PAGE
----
personnel to address IT security.”

Whether through wire transfers, fraudulent payments, or unauthorized access to financial accounts, cybercrime activities were up significantly on all sectors of business in 2019.

1. Conduct a Risk Assessment

Risk assessments and analysis are the foundation to mitigating the above risks and preventing an unpleasant experience with the U.S. Department of Health and Human Services Office for Civil Rights (“OCR”). Failure to conduct a risk analysis is the most common HIPAA violation found during the OCR’s investigations. Analyzing your organization’s risks is the starting point to determining a proper information security program and appropriate risk-mitigation

2. Train Employees

Employee training is another key part of achieving HIPAA compliance and mitigating associated privacy and security risks. HIPAA rules require that an organization’s workforce be properly trained on the HIPAA Privacy, Security, and Breach Notification Rules.

3. Implement Policies and Procedures

HIPAA’s Privacy and Security Rules require healthcare organizations to have data-security policies and procedures addressing a multitude of risks. Inadequate policies and procedures are a frequent violation cited in HIPAA enforcement actions.

4. Manage Vendors Appropriately

Vendor risks have become one of the top data-security concerns for healthcare organizations. As OCR holds business associates and covered entities liable for HIPAA
compliance when it comes to vendor relationships, it’s important for healthcare organizations to have a vendor-management program in place to maintain control of their business associates processing PHI.

5. Prepare an Incident Response Plan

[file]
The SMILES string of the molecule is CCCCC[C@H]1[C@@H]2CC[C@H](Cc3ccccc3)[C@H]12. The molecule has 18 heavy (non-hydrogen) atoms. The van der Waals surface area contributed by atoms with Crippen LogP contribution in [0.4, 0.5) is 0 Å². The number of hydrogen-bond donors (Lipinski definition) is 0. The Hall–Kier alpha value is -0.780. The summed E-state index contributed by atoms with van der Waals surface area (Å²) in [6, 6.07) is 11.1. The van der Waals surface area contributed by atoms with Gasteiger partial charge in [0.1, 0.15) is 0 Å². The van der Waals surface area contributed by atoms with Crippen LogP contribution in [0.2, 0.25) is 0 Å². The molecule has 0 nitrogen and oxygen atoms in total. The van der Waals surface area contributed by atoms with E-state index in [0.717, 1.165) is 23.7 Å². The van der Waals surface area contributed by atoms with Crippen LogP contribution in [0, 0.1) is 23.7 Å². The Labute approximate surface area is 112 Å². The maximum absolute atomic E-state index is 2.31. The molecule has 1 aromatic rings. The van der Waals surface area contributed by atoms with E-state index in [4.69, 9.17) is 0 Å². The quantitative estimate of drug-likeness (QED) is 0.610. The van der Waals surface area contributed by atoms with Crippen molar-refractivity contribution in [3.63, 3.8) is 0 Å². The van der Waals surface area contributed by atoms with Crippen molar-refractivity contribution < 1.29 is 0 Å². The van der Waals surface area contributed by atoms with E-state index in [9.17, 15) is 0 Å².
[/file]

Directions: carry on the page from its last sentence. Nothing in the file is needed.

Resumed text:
The best way to handle a cyberattack is to be prepared well in advance. When responding to a cyber incident, critical decisions must be made within a condensed timeframe. Notification deadlines—the most notable of which is the 60-day notification deadline to OCR and affected individuals—apply to all healthcare organizations.
Any mistakes can be costly and have a lasting impact.

If you suspect ransomware…

  • Isolate the infected computer(s) from all networks (by unplugging network cable and/or turning off Wi-Fi).
  • Take a picture of the ransomware message (if possible).
  • Do not immediately rebuild your system (you might destroy important forensic evidence).
  • Regularly back up all critical data, and store it offsite.

Not all insurance programs are created equal, so it’s important to compare policies. You are at risk from simple negligence, rogue employees,
unencrypted data, and outsourced information technology. And that means you need to protect all of your billing information, such as credit card
numbers, addresses, bank information, insurance information, Social Security numbers, employee information, and basically everything in your medical
records. Physicians Insurance includes a basic level of coverage as part of its standard physician and clinic policies. Higher limits for increased protection
are also available. If you have questions about cyber security or other risk-mitigation resources, log onto our website at and go to the Cyber Center
portal.To report a cyber breach or suspected breach, contact our Claims Department at 800-962-1399.

COVID-10 Relief Packages Trigger Uptick in Scams

Congress recently passed a number of relief packages, and criminals are trying to scam victims out of their relief funds. Criminals use email, SMS text, and robocalls to
contact victims. Log onto our cyber center at https://bit.Ly/3dqwmbp to learn more about COVID-19 scams and prevention, COVID-19, and HIPAA: get tips on how to use
Zoom securely; view webinars on protecting your cyber security in uncertain times; and more.